AUSTIN (KXAN) — Since 2016, a Texas-based nonprofit has provided “adventure therapy” sailing trips around the globe, utilizing the healing powers of the sea to help veterans and other first responders navigating with post-traumatic stress disorder.

Now, Skeleton Crew Adventures has set its sights on the Ocean Globe Race 2023, serving as the only team from the United States to partake in this year’s race. Its race team includes:

  • Taylor Grieger: U.S. Navy, Houston, Texas
  • Marc Vital: U.S. Marine Corps, Kemah, Texas
  • Ricky Gonzalez: U.S. Marine Corps, Dallas, Texas
  • Sam Radoff: U.S. Navy, San Diego, California
  • TJ Bulgerin: Brother of U.S. Navy Corpsman, Austin, Texas
  • Troy Minchew: U.S. Navy, Houston, Texas
  • Bartholomew Timm: U.S. Navy, Kemah, Texas
  • Colm Walker: U.S. Army, San Diego, California
  • Dane Hylen: U.S. Army, Croghan, New York
  • Clayton Young: U.S. Army, Muskogee, Oklahoma
  • Emma Walker: Royal Air Force and Royal Navy, Merseyside, United Kingdom

The Ocean Globe Race doesn’t feature the glitz and glam of modern day sailboats or boating technology. Instead, participating teams will sail in boats made in the 1970s and 1980s and navigating with electronic-free sextants.

For the Skeleton Crew, the Kemah, Texas-based team operates both day-sail trainings as well as multi-day excursions off shore and along the Texas coast. Collectively, the nonprofit has taken more than 250 veterans on sailing expeditions and has covered more than 27,000 nautical miles.

But one statistic serves as an especially poignant achievement for the nonprofit: None of the veterans who’ve joined the Skeleton Crew team has died by suicide. It’s noted as mental health complications continue to be a cornerstone of concern for veteran services.

In 2020, reporting compiled by the U.S. Department of Veterans Affairs found 6,146 veterans died by suicide, averaging out to a daily rate of 16.8 lives lost. That year did mark 343 fewer veterans lost to suicide than 2019, with suicide volumes decreasing each year since 2006; however, the work continues to support veterans with trauma-informed care to help them receive the treatments they need as they readjust to civilian life.

“What we try and do is bring [crew members] a new lease of life, show them that there is life worth living,” said Sam Radoff. He served in the United States Navy as a rescue swimmer and through it, met Taylor Grieger, the founder of Skeleton Crew.

Radoff said PTSD and the trauma that comes with it is a reality for many veterans, military personnel and first responders. Through working in a team environment, he added his hope is that veterans feel that same sense of camaraderie and community they felt during their time in the armed forces.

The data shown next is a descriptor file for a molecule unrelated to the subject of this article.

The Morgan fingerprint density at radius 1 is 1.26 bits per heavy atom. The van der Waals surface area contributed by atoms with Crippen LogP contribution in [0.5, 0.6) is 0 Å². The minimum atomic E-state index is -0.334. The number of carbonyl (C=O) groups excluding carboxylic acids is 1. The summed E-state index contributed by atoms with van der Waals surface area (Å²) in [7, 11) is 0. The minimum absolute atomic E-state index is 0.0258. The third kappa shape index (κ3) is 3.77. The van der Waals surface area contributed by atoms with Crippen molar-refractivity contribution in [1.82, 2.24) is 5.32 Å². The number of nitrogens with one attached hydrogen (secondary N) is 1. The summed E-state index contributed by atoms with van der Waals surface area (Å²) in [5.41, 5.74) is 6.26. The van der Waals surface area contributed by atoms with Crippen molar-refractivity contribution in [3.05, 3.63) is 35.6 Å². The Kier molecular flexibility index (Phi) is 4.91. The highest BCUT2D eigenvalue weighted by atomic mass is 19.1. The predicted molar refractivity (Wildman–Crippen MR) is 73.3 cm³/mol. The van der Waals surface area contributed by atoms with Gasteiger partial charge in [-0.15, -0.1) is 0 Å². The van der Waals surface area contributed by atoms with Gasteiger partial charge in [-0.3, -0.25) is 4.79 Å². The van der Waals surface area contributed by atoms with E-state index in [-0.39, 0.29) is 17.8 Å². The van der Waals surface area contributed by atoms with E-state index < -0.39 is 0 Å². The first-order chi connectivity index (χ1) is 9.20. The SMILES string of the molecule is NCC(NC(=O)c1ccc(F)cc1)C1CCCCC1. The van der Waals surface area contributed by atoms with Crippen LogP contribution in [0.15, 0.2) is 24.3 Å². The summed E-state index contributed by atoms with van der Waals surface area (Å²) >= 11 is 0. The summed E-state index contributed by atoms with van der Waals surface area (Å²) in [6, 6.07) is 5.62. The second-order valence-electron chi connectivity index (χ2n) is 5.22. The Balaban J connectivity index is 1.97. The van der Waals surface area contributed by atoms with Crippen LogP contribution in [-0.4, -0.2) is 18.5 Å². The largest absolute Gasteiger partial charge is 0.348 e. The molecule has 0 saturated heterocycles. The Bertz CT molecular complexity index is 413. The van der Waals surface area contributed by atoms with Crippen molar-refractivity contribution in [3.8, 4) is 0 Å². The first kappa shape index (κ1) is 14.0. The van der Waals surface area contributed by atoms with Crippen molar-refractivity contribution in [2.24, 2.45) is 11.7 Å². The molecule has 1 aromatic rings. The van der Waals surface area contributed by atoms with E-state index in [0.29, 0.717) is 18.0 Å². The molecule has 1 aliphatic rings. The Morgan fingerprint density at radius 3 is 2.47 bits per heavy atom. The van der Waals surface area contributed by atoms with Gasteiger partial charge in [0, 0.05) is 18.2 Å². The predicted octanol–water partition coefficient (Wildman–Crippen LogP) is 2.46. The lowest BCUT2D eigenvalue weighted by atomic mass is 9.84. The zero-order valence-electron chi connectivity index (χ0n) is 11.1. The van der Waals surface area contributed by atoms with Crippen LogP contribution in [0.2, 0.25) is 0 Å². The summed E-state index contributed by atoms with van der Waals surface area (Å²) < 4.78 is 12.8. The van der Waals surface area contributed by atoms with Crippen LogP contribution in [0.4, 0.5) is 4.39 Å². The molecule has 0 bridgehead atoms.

“The resources that you have coming out of the military are abysmal — there’s nothing there,” he said. “And trying to get that help and that support that you need for that transition, it’s tough and it’s rough. So with us, what we do is we bring them out on the sailing, get them out in the environment, and get them feeling and acting in that same kind of environment that was in the military. It goes a long way.”

For Grieger, he said his goal for the nonprofit is for it to help inspire real, comprehensive conversations surrounding veterans’ mental health and the reality of veteran suicides. Using this global race’s reach and platform, he said, could help Skeleton Crews connect with more veterans in need of support who might not yet be aware of the nonprofit and its resources.

“We really focus on preventing suicides instead of putting a band-aid on it and reacting after the fact — we try and catch guys before there’s a problem,” he said.

He added his hope is that those who learn of the nonprofit’s mission can see the proverbial light at the end of the tunnel and recognize they are not alone and there are resources for those struggling.

“There’s ways to live healthy again,” he said. “When you’re alone, feeling like nobody has your back and you’re gonna have to live in pain for the rest of your life….it’s just, it’s not true. There’s a way to get healthy again. There’s a team of us, begging for you to come join us and show you that you can live a healthy life again, that you can get better.”

Skeleton Crew aims to raise an additional $50,000 for their expedition by June 10, when crews set sail on the multi-months-long race. More information on Skeleton Crew, including how to get involved and donate, is available online.